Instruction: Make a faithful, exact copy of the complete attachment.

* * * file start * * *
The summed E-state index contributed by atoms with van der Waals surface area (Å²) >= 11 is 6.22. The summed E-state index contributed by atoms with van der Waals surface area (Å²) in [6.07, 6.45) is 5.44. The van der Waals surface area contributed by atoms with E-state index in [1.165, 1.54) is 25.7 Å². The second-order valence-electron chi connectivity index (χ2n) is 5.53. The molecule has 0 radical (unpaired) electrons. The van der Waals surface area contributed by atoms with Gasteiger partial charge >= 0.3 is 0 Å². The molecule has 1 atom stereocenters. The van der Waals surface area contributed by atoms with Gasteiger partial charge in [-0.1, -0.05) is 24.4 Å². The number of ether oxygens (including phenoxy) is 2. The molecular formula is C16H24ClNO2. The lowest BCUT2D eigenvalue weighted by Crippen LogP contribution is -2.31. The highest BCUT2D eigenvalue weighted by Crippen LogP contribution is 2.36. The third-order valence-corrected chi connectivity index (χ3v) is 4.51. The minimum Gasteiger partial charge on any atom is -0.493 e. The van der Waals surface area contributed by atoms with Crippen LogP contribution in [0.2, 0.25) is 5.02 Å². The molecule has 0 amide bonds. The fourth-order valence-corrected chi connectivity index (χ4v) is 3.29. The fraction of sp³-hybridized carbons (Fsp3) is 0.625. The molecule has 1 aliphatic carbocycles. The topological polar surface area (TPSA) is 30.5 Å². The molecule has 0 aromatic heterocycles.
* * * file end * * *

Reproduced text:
The summed E-state index contributed by atoms with van der Waals surface area (Å²) >= 11 is 6.22. The summed E-state index contributed by atoms with van der Waals surface area (Å²) in [6.07, 6.45) is 5.44. The van der Waals surface area contributed by atoms with E-state index in [1.165, 1.54) is 25.7 Å². The second-order valence-electron chi connectivity index (χ2n) is 5.53. The molecule has 0 radical (unpaired) electrons. The van der Waals surface area contributed by atoms with Gasteiger partial charge >= 0.3 is 0 Å². The molecule has 1 atom stereocenters. The van der Waals surface area contributed by atoms with Gasteiger partial charge in [-0.1, -0.05) is 24.4 Å². The number of ether oxygens (including phenoxy) is 2. The molecular formula is C16H24ClNO2. The lowest BCUT2D eigenvalue weighted by Crippen LogP contribution is -2.31. The highest BCUT2D eigenvalue weighted by Crippen LogP contribution is 2.36. The third-order valence-corrected chi connectivity index (χ3v) is 4.51. The minimum Gasteiger partial charge on any atom is -0.493 e. The van der Waals surface area contributed by atoms with Crippen LogP contribution in [0.2, 0.25) is 5.02 Å². The molecule has 0 amide bonds. The fourth-order valence-corrected chi connectivity index (χ4v) is 3.29. The fraction of sp³-hybridized carbons (Fsp3) is 0.625. The molecule has 1 aliphatic carbocycles. The topological polar surface area (TPSA) is 30.5 Å². The molecule has 0 aromatic heterocycles.